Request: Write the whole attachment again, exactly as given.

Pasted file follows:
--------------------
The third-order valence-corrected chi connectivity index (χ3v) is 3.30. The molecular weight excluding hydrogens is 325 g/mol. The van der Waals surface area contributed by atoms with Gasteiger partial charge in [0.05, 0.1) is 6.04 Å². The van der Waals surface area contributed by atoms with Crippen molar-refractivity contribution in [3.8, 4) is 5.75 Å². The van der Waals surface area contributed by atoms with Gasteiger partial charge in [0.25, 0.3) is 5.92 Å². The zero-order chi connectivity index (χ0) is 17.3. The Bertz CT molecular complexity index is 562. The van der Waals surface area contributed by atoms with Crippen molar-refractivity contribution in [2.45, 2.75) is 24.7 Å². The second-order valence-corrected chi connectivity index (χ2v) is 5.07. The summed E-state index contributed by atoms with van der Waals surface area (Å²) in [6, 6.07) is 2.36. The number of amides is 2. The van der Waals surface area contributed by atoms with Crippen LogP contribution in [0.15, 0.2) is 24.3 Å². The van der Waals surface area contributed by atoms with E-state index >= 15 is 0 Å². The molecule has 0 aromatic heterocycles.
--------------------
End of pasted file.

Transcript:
The third-order valence-corrected chi connectivity index (χ3v) is 3.30. The molecular weight excluding hydrogens is 325 g/mol. The van der Waals surface area contributed by atoms with Gasteiger partial charge in [0.05, 0.1) is 6.04 Å². The van der Waals surface area contributed by atoms with Crippen molar-refractivity contribution in [3.8, 4) is 5.75 Å². The van der Waals surface area contributed by atoms with Gasteiger partial charge in [0.25, 0.3) is 5.92 Å². The zero-order chi connectivity index (χ0) is 17.3. The Bertz CT molecular complexity index is 562. The van der Waals surface area contributed by atoms with Crippen molar-refractivity contribution in [2.45, 2.75) is 24.7 Å². The second-order valence-corrected chi connectivity index (χ2v) is 5.07. The summed E-state index contributed by atoms with van der Waals surface area (Å²) in [6, 6.07) is 2.36. The number of amides is 2. The van der Waals surface area contributed by atoms with Crippen LogP contribution in [0.15, 0.2) is 24.3 Å². The van der Waals surface area contributed by atoms with E-state index >= 15 is 0 Å². The molecule has 0 aromatic heterocycles.